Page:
Our second in the series ‘Thinking Allowed’ 2 speakers debate over 1 question, this time can there be ‘good’ and ‘bad’ nationalism?
For Trump, world security isn’t ‘an American problem’
The second evening in the Kleptoscope series explored the illicit wealth originating from the Middle East that flows through the capital’s economy.
There are some things about Brexit that we simply can’t know. No amount of opinion pieces, panel discussions, or leaked memos will change that. As Iain Macwhirter, a political commentator for the Herald and Sunday Herald, quipped, ‘We all know that Brexit means Brexit, but nobody knows what Brexit means!’ So, what does Brexit mean?
Just days before the result of the 2016 US Presidential Election, Boston-based foreign news organisation GroundTruth took part in a panel debate on the question of media credibility. In town for a team meeting, Charles Sennott and Gary Knight, founders of GroundTruth, shared their commitment to training up-and-coming talent in global correspondents in an age when […]
War, economic crisis, political repression and environmental degradation are pushing increasing numbers of people to make the treacherous journey across the Mediterranean to Europe. We will be bringing together a panel of experts to answer your questions about the unfolding crisis. We will be examining the root causes of the crisis and looking at the measures that need to be taken to avoid the 30,000 deaths the IOM predicts.
By Graham Lanktree At the Frontline Club on 14 January, Shiraz Maher, a senior research fellow at the International Centre for the Study of Radicalisation and Political Violence (ISCR) at King’s College; Moazzam Begg, a former Guantánamo Bay prisoner turned activist with the UK group Cage; and former MI6 director of global counter-terrorism Richard Barrett, now […]
Last month, when the world’s attention was focused on the attacks in France, reports emerged that as many as 2,000 people had been killed in the northeast Nigerian town of Baga. This attack comes as part of an increased surge in violence linked to Boko Haram.
As Nigeria gears up for a presidential election on 14 February, we will be exploring what is being done to combat Boko Haram and why these efforts seem to be failing.
Every year, the True/False Film Festival explores films that cross borders, break the existing rules and push the form forward. This so-called “messy cinema” experiments with re-enactments, highlights complicated filmmaker/protagonist relationships and challenges assumptions about ‘truth’. Join festival co-founder David Wilson, and past True/False filmmakers Sarah Gavron, Kevin Macdonald and Beadie Finzi, as we will thrust our hands in the muck and get a little dirty as we debate the complexities of nonfiction and imagine a messier future.
The World Health Organisation has described the Ebola epidemic in West Africa as “unparalleled in modern times”. In the largest and most complex outbreak since the virus was discovered in 1976, more than 3,000 people have died. We will be joined by a panel of experts to take a view of the situation on the ground, how Ebola is being combated and what more needs to be done. We will also be looking at the stigma that surrounds the virus and the long-term impact this outbreak will have on the region.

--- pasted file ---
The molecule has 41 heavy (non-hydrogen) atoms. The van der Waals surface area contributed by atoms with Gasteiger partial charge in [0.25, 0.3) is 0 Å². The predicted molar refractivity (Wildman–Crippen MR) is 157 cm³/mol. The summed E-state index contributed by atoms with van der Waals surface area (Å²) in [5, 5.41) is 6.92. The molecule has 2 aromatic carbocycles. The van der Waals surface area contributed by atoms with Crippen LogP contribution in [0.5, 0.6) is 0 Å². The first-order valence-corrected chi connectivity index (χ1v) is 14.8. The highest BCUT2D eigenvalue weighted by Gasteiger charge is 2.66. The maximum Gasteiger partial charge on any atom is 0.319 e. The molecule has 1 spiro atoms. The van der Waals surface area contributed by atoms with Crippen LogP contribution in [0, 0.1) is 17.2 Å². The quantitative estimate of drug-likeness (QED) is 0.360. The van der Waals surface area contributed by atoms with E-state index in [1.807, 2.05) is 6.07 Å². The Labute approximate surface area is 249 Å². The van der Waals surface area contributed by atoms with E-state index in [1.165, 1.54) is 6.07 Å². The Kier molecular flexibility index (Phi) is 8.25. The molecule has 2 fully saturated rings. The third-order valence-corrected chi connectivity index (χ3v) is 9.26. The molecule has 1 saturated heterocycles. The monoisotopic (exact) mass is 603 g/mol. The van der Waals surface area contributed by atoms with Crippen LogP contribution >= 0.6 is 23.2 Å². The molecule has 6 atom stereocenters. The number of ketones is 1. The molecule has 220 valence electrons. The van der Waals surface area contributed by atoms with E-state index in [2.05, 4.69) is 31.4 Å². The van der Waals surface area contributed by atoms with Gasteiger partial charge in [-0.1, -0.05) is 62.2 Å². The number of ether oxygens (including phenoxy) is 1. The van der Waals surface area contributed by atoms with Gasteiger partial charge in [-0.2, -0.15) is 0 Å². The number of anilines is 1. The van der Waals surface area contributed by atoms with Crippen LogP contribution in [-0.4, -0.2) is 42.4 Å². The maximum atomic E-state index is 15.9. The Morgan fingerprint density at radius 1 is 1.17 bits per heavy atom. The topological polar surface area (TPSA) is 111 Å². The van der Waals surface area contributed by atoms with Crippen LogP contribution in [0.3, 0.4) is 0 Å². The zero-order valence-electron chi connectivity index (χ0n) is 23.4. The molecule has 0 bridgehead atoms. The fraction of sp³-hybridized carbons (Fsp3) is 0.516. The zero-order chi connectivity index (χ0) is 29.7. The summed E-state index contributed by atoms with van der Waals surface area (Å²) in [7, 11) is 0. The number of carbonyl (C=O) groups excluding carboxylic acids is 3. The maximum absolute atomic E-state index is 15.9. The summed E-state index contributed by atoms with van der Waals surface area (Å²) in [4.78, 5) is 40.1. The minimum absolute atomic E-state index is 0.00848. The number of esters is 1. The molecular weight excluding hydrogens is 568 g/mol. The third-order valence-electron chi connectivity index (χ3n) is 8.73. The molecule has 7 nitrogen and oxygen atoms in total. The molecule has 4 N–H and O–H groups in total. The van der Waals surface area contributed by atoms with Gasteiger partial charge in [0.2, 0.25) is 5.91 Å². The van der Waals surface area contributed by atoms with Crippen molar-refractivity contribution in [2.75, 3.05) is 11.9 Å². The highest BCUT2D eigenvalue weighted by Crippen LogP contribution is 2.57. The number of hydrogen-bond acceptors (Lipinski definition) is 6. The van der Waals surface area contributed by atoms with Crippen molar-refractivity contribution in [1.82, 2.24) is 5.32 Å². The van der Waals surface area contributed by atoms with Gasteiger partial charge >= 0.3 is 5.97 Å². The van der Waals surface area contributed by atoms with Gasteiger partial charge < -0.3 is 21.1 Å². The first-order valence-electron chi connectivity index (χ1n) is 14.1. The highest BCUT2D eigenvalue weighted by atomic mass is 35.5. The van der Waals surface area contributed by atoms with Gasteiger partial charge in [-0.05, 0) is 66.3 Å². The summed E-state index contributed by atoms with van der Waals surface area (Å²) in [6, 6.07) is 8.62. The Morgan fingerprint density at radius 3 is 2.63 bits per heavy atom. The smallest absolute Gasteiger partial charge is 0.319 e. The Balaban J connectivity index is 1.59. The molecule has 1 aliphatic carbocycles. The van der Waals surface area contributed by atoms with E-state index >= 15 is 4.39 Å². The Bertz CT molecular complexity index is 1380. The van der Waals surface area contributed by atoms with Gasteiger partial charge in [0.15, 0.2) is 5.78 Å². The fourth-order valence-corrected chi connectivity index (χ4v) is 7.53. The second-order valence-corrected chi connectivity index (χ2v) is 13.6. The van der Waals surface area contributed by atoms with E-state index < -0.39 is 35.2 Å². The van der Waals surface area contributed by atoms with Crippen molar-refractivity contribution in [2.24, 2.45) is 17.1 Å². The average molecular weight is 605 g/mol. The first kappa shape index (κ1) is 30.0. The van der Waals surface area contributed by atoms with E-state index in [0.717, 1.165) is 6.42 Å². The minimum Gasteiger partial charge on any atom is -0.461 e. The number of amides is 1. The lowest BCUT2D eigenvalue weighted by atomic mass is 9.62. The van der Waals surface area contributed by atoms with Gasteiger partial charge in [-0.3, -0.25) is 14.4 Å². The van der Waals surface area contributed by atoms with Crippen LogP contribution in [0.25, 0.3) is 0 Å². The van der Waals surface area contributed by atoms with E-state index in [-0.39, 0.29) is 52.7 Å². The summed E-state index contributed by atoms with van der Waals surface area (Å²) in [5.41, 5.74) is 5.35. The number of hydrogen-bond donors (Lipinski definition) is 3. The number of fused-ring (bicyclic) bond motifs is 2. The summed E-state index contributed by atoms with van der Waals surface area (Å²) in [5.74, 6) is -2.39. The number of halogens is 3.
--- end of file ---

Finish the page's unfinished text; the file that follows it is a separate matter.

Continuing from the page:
By Greta Hofmann At the screening of Syria – Snapshots of History in the Making on Thursday 29 May at the Frontline Club, host Vaughan Smith was joined by Abounaddara Films producer Charif Kiwan, former Le Monde editor and founder of the WARM Foundation Remy Ourdan, and photographers Patrick Chauvel and Paul Lowe, for a pre-screening discussion as well as a […]
The recent abduction by militant Islamist group Boko Haram of more than 200 Nigerian schoolgirls sparked global outrage, leading to the #BringBackOurGirls campaign and military assistance from Britain, the US, France and China. With attacks in northern Nigeria on the increase we will be bringing together a panel of experts to examine the emergence of Boko Haram and what is being done to combat them.
The latest revelations from whistleblower Edward Snowden have further exposed the extent of the US National Security Agency’s (NSA) surveillance. As pressure mounts on Washington and the release of information continues, join us to explore what the files reveal and the consequences of this diplomatic storm. We will be examining the actions of the intelligence services and asking whether they are aligned with protecting national security or as US Secretary of State John Kerry has said, that in some cases their “actions have reached too far”.
On 21 September Somali insurgent group al-Shabaab launched a devastating attack on a shopping centre in Kenya’s capital, Nairobi. For October’s First Wednesday we will be joined by a panel of experts and journalists to discuss how the Kenyan government will respond and what the implications will be in the region. We will be examining the threat posed by al-Shabaab in the neighbouring countries and further afield, and exploring their origins and motivations.